The 1986 UMGASS Pirates
Director: Steven Krahnke
During the 1970s, and through the mid-1980s, the University of Michigan Gilbert and Sullivan Society (UMGASS) issued many of its performances on LP records, and later cassettes. Most of these recordings are not in the scope of this website, as they generally were purchased only by cast members and local fans. Pirates is one of two that Sounds on CD has re-issued.
Here is what CD producer Chris Webster had to say about the recording:
While I was working on the 1973 UMGASS Grand Duke, it came to my attention that the UMGASS archive contains many fine live recordings of their stage performances, and so in addition to their studio Duke I am really happy to be launching a series of these live recordings with a smashing 1986 performance of Pirates.
When I first heard this I was bowled over by the sheer energy of the live atmosphere, the talents of the performers and the musicians and also by the enormous enthusiasm of the audience. This is what G&S is all about! This performance happily captures the zip of Papp's Pirates, while remaining faithful to a more traditional style of performance. There are many fine studio recordings of Gilbert and Sullivan's operas but few of them have captured the fun and atmosphere of a live performance as this recording has.
Although it is regrettable that fluffs should be present in a recording, I feel that, for the reasons raised above, this recording will still be a source of much pleasure.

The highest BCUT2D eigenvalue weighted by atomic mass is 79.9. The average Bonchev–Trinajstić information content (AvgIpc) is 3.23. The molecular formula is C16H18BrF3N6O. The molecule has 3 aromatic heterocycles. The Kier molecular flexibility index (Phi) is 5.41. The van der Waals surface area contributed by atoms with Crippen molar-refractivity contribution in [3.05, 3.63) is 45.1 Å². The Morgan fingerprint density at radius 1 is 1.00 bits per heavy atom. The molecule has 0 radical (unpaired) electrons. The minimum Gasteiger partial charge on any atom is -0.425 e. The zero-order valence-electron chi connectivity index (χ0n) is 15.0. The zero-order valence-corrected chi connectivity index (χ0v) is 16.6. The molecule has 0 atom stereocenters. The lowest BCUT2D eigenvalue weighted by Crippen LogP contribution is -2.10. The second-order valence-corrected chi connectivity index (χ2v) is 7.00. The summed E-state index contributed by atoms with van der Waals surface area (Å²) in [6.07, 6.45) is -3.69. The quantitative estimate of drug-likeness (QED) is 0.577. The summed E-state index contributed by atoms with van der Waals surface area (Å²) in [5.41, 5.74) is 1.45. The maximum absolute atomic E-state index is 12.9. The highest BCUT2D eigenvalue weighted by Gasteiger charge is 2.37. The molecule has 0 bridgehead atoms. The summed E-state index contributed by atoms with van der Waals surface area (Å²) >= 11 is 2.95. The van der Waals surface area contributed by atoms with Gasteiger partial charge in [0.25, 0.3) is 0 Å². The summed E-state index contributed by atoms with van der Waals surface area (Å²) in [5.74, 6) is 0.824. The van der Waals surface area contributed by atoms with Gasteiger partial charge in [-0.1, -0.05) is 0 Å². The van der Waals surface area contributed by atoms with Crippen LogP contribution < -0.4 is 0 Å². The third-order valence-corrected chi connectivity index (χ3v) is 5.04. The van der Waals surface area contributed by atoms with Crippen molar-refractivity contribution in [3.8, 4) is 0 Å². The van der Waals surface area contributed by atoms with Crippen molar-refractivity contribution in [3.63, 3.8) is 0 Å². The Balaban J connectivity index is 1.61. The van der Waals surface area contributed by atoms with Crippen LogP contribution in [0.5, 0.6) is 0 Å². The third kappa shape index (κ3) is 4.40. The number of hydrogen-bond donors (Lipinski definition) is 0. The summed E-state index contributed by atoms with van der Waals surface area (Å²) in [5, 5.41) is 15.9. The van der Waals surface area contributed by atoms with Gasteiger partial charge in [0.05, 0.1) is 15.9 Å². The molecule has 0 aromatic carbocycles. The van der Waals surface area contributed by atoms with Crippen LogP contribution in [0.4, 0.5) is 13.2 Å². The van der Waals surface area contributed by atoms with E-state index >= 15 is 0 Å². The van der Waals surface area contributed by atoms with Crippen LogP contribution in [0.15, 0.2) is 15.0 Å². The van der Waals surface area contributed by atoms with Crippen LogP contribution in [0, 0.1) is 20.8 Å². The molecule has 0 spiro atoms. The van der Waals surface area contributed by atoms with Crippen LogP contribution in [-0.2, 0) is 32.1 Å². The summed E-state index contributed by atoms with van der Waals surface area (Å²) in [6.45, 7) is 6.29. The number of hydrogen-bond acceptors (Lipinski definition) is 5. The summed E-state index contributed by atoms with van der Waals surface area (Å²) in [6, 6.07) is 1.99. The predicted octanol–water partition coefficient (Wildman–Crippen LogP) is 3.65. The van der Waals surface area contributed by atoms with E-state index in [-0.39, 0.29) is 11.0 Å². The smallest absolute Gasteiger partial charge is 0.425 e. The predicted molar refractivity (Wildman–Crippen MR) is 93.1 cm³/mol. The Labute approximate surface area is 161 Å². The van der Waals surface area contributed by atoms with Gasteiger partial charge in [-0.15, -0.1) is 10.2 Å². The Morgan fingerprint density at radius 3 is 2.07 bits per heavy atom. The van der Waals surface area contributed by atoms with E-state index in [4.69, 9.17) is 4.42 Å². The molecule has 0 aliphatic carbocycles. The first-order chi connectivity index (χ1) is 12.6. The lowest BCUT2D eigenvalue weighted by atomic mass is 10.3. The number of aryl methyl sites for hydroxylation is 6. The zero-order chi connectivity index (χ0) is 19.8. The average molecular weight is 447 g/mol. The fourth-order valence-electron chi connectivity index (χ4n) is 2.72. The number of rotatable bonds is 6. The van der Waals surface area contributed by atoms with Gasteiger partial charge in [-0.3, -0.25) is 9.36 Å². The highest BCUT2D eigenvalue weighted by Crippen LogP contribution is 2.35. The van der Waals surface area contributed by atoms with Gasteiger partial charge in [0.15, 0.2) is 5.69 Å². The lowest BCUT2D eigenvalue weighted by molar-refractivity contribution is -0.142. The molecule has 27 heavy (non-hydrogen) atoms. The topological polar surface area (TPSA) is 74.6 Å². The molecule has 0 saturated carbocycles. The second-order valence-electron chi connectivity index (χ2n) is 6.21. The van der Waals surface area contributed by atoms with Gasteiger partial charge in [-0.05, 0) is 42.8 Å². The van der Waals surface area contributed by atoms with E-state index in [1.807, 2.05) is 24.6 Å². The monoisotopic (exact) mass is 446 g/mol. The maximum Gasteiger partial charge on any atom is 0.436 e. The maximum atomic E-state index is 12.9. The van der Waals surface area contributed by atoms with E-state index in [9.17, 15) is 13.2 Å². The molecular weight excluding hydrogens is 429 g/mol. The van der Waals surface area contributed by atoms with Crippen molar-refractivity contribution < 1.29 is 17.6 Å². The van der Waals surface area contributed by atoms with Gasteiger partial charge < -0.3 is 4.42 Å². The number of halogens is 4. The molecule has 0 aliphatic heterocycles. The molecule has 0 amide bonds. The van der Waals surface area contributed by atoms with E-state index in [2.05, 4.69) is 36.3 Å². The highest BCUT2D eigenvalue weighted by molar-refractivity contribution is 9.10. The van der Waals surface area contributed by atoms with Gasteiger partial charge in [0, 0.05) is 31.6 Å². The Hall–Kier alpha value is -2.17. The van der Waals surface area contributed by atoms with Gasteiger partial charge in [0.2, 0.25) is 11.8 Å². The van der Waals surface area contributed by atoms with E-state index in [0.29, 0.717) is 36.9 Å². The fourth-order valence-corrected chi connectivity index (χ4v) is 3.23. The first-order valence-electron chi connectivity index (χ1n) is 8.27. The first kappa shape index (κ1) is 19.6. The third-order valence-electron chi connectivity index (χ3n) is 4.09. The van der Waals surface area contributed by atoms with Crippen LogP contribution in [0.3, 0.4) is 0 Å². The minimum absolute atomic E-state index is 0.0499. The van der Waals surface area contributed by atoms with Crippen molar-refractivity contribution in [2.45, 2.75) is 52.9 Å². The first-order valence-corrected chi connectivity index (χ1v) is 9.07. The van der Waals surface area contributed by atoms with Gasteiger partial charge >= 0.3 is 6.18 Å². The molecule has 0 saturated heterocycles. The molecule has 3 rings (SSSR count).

This recording uniquely incorporates Gilbert's long deleted chorus from the Lord Chamberlain's license copy of the libretto, "With timid step and watchful eye," to a setting by UMGASS MD Francis Cianfrocca, Sullivan's original music having been lost or perhaps never composed. Also, the deleted character "James" is reintroduced. [James takes about half of the material Gilbert allotted to Samuel. —ed.]
This recording includes the late Bev Pooley who was a particular favourite with UMGASS audiences. Bev was a terrific G&S performer who normally played the patter roles but who, on this occasion, plays a wonderful Sergeant of Police (even giving us an encore of 'A Policeman's lot' in Latin). With my hand on my heart, I can honestly say that when I heard recordings of Bev as Bunthorne and Jack Point I honestly felt as though I was listening to one of the best performers of these roles that I was ever likely to hear.
|2001||CD||Sounds on CD||VGS 231|